Eye-ing the body electric
Posted by Eva Amsen, on 20 December 2011
How do you make an eye? One early trigger for eye formation in Xenopus, as a new Development paper from Michael Levin’s lab shows, is a small change in bioelectric signals. In fact, that trigger alone is enough to induce eye development in other parts of the body.
In an experiment that measured regions of hyperpolerization in the developing Xenopus embryo, the researchers found two small hyperpolarized spots in the anterior neural field – exactly where the eyes are later formed. Was this change in transmembrane potential (Vmem) related to eye development? To find out, the group carried out a series of experiments to show that the hyperpolarized cells were indeed the same cells that later formed the eye. Not only that, but depolarizing these cells disrupted eye development, suggesting that the transmembrane potential is part of a required signalling mechanism for eye formation.
Eye development involves the formation of an “eye field” from a region of the anterior neural field. This is regulated by eye field transcription factors (EFTFs) such as Pax6 and Rx1. Levin and his colleagues demonstrated that the transmembrane potential in the eye field regulates expression of these EFTFs. When they depolarized the hyperpolarized cells in the eye field, expression levels of Pax6 and Rx1 went down, which explains why eye development was affected upon depolarization.
But what happens if you alter the Vmem not just in the region where eyes are normally formed, but in other parts of the body? To test this, the researchers globally disrupted the Vmem by introducing dominant negative potassium channel subunits into all four blastomeres of four-cell embryos. Within the eye region, the results were as before: many of the embryos did not form functional eyes in the eye region when the Vmem was disrupted. And outside of the eye region? After just changing the transmembrane potential, eyes started to pop up in different parts of the body! Several of the embryos now developed eye tissue in the gut area, and these ectopic eyes have morphological characteristics very similar to regular, functional, eyes.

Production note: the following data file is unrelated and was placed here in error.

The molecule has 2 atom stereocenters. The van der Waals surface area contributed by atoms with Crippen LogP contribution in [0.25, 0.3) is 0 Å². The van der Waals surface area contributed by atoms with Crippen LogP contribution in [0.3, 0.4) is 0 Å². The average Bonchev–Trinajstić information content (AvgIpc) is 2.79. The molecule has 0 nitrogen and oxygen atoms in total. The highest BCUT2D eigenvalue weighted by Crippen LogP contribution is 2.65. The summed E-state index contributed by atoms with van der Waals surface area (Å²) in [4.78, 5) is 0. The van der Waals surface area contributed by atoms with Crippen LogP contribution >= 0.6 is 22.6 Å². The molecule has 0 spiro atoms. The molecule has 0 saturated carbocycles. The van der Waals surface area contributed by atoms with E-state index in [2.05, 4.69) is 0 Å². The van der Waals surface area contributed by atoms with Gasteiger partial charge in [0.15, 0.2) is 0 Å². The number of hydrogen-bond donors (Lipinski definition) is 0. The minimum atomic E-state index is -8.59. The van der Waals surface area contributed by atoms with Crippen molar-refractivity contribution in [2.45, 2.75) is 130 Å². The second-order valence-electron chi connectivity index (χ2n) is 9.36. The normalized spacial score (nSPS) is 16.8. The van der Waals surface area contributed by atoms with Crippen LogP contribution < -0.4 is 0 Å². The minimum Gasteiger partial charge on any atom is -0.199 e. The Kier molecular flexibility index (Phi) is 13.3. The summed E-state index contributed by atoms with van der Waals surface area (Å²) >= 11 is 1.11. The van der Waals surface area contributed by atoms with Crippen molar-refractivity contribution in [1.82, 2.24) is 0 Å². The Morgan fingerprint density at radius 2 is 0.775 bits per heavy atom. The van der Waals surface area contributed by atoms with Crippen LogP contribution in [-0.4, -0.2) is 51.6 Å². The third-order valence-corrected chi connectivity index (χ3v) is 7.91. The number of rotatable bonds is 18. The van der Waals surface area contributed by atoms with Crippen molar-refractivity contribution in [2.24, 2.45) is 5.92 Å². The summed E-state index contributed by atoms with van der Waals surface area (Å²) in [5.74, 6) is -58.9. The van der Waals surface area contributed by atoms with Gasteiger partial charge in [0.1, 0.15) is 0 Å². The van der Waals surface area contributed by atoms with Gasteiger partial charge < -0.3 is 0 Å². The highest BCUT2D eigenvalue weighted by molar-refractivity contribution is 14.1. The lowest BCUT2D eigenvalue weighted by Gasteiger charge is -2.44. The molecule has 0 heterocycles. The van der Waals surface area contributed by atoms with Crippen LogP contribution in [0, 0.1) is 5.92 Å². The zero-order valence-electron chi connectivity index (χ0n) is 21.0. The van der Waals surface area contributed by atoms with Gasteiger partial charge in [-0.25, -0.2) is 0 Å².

Ectopic eye, with lens, formed on a tadpole’s gut.
Eye formation caused by a change in transmembrane potential outside of the eye region was also associated with an upregulation of the expression of eye field transcription factors Pax6 and Rx1, suggesting that a bioelectric signal alone is sufficient to initiate the molecular mechanisms required for eye development.
So why don’t we have eyes everywhere? In the discussion section of the paper, the authors hypothesize that a narrow, specific, range of Vmem is associated with the development of particular tissues. This suggests that the eye region is the only area where the Vmem is at the optimal level to upregulate the required transcription factors at the right moment in development to form an eye.
Bioelectric signals also control other physiological processes, such as cell migration and wound healing, but this is the first study that shows a role of bioelectric parameters in eye development.
Development is more than gene regulation alone, and we’re slowly starting to find out all the mechanisms and processes that work together to form organs and organisms.
Pai, V., Aw, S., Shomrat, T., Lemire, J., & Levin, M. (2011). Transmembrane voltage potential controls embryonic eye patterning in Xenopus laevis Development DOI: 10.1242/dev.073759